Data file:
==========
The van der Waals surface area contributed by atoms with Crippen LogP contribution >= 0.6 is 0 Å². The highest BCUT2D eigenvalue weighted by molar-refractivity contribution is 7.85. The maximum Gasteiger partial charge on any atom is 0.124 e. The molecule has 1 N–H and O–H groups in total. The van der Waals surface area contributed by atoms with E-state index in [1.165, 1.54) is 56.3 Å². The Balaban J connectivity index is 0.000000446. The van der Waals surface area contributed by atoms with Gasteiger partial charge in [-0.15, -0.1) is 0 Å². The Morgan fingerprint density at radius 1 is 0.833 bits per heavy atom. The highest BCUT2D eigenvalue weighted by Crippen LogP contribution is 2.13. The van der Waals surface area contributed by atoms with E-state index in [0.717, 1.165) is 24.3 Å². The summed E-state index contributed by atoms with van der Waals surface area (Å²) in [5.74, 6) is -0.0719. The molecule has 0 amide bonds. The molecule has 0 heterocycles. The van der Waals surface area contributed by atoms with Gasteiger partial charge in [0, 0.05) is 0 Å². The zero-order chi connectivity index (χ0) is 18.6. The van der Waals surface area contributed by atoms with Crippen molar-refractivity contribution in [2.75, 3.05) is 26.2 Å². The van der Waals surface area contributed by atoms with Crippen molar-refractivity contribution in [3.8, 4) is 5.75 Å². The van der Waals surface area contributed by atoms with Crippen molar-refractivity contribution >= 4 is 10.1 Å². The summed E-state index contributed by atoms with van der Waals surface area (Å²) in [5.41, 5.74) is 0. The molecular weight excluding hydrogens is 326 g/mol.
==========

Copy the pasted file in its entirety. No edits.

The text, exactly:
The van der Waals surface area contributed by atoms with Crippen LogP contribution >= 0.6 is 0 Å². The highest BCUT2D eigenvalue weighted by molar-refractivity contribution is 7.85. The maximum Gasteiger partial charge on any atom is 0.124 e. The molecule has 1 N–H and O–H groups in total. The van der Waals surface area contributed by atoms with E-state index in [1.165, 1.54) is 56.3 Å². The Balaban J connectivity index is 0.000000446. The van der Waals surface area contributed by atoms with Gasteiger partial charge in [-0.15, -0.1) is 0 Å². The Morgan fingerprint density at radius 1 is 0.833 bits per heavy atom. The highest BCUT2D eigenvalue weighted by Crippen LogP contribution is 2.13. The van der Waals surface area contributed by atoms with E-state index in [0.717, 1.165) is 24.3 Å². The summed E-state index contributed by atoms with van der Waals surface area (Å²) in [5.74, 6) is -0.0719. The molecule has 0 amide bonds. The molecule has 0 heterocycles. The van der Waals surface area contributed by atoms with Gasteiger partial charge in [0, 0.05) is 0 Å². The zero-order chi connectivity index (χ0) is 18.6. The van der Waals surface area contributed by atoms with Crippen molar-refractivity contribution in [2.75, 3.05) is 26.2 Å². The van der Waals surface area contributed by atoms with Crippen molar-refractivity contribution in [3.8, 4) is 5.75 Å². The van der Waals surface area contributed by atoms with Crippen molar-refractivity contribution >= 4 is 10.1 Å². The summed E-state index contributed by atoms with van der Waals surface area (Å²) in [5.41, 5.74) is 0. The molecular weight excluding hydrogens is 326 g/mol.